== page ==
The Environmental History of the Kawarthas
When the first migrants started to arrive in the upper reaches of the Trent Watershed in the 1830s, they were embarking on an enormous collective project. They had set out into a world that could not sustain them as it then existed. A couple of Ojibwa villages, totalling about two hundred people, had lived from gathering wild rice, fishing, hunting and harvesting wild plants. But as the natives watched thousands of new neighbours stream to the region, everyone understood that a new way of life had to emerge.
The settlers, and Ojibwas to a lesser degree, set about recreating the countryside of the Kawarthas into an agricultural landscape. Working almost entirely by muscle power, this revolution entailed such an overwhelming amount of labour that the first generation of farmers would not live to see the agricultural landscape created.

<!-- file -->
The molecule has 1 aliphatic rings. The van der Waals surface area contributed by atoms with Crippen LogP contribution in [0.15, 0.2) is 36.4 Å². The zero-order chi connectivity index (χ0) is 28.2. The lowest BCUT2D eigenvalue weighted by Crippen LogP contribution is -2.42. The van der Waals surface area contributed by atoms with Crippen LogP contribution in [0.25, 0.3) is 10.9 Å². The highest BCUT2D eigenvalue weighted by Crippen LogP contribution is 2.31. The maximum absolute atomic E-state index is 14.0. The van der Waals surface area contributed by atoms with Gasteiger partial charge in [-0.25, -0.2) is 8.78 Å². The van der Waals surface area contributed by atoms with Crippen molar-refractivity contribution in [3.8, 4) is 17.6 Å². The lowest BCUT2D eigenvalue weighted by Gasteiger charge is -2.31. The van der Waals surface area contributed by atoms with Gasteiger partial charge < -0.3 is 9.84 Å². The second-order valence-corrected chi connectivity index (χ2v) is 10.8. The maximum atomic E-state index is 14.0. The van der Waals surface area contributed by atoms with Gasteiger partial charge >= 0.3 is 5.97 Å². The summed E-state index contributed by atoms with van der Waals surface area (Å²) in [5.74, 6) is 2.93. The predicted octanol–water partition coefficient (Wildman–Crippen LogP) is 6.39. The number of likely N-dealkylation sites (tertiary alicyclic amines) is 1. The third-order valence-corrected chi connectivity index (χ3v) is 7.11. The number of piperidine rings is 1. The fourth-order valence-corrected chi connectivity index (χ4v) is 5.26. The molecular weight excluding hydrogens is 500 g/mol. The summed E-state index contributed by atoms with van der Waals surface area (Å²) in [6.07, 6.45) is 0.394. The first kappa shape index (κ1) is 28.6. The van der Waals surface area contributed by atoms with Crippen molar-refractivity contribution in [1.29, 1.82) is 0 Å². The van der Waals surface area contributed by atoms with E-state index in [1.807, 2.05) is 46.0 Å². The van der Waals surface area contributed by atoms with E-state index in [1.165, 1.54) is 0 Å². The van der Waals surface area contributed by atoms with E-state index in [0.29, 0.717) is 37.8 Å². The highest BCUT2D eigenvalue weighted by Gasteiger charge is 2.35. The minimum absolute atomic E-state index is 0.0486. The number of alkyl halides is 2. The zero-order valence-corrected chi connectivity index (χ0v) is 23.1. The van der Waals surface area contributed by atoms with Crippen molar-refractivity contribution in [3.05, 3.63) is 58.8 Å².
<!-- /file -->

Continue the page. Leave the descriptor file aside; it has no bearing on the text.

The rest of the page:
The permanent exhibit at the Fenelon Museum shows how settlers and Ojibwas refashioned the Kawarthas through farming, hunting, fishing, tourism and logging. It begins with the region's environmental history over millennia. Starting with the glaciation of the Kawarthas, visitors are taken though the archaeology of the region to the history of local Ojibwas, who had villages on Chemong, Scugog and Rice Lakes.
The exhibits detail the surveying of the region, and the challenges of turning these grids into reality. They show the local gentry that emerged around Cameron and Sturgeon Lakes, their business ventures and mills. The homes, stories and tools of early settlers are on display, as are photographs of the steamers from the early years of Kawartha Lakes tourism. Maryboro Lodge has an extensive collection of agricultural implements, logging, carpentry and blacksmith tools. Housed in the oldest remaining structure in the area, the Fenelon Museum also depicts nineteenth century household furnishing and domestic life.